About Uninterruptible Power Supplies (UPS)
Why is Power Protection Necessary?
Desktop computers, network file servers, telephone systems and other critical business equipment play a vital role in the day to day operations of most businesses and the reliable functioning of those systems depend on a clean uninterrupted supply of power.
In many cases, an uninterruptible power supply can be justified with simple arithmetic. Several hours of professional work can be lost due to a momentary brownout. This can crash a computer before the work can be saved to disk. Consequently, an organization can suffer expensive setbacks in terms of time and disruption. But, with an uninterruptible power supply in place, a brownout can pass unnoticed. Spending as little as a hundred dollars on power protection can buy complete protection and peace of mind.
The need for power protection goes beyond the single-user desktops. The increasing use of local area networks makes offices even more susceptible to power problems, because most files on these networks are centralized on one high-speed file server. A brownout affecting a file server could disrupt fifty or sixty users. Since such systems often do not have an operating staff, power protection must also be automated.
Phone systems are increasingly computer based, making them equally vulnerable to power problems, and if computer downtime is painful, downtime on the phone system can be disastrous. With the upsurge in telemarketing, many businesses now conduct literally all their business over the phone.
Brownouts are momentary slumps in the AC power supply to a level under 100 volts. They are normally caused by the use of heavy machinery in the vicinity -- as motors and compressors are turned on they cause a momentary drain on the grid. Within an office setting, air conditioners and laser printers are often culprits.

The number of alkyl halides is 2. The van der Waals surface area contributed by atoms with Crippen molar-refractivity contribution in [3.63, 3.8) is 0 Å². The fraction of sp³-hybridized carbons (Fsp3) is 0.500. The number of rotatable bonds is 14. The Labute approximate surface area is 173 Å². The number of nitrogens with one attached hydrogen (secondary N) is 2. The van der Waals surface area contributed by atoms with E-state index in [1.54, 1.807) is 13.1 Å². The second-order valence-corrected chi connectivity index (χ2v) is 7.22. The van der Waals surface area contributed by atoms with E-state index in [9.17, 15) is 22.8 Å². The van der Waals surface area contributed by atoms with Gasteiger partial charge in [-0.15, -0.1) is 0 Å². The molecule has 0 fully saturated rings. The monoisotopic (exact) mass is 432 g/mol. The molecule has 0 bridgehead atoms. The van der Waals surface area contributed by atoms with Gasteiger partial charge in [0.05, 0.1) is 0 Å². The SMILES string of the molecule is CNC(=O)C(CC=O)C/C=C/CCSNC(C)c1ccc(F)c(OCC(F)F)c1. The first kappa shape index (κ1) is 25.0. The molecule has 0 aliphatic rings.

Brownouts can affect a computer without being visible to the naked eye (in terms of its affects on the room lights). And even if they do not crash the computer, brownouts can cause stresses that can shorten the life of components. It's common for line monitors to detect as many as four potentially disruptive events a day.
Power surges, meanwhile, often follow brownouts as the power rebounds back to normal. High-voltage conditions, as opposed to momentary surges, are especially prevalent overseas, and must be guarded against.
Complete outages are most common in suburban areas where lines are hung on poles that are exposed to lightening. This is especially true along the Gulf Coast where the power grid is often exposed to severe tropical storms.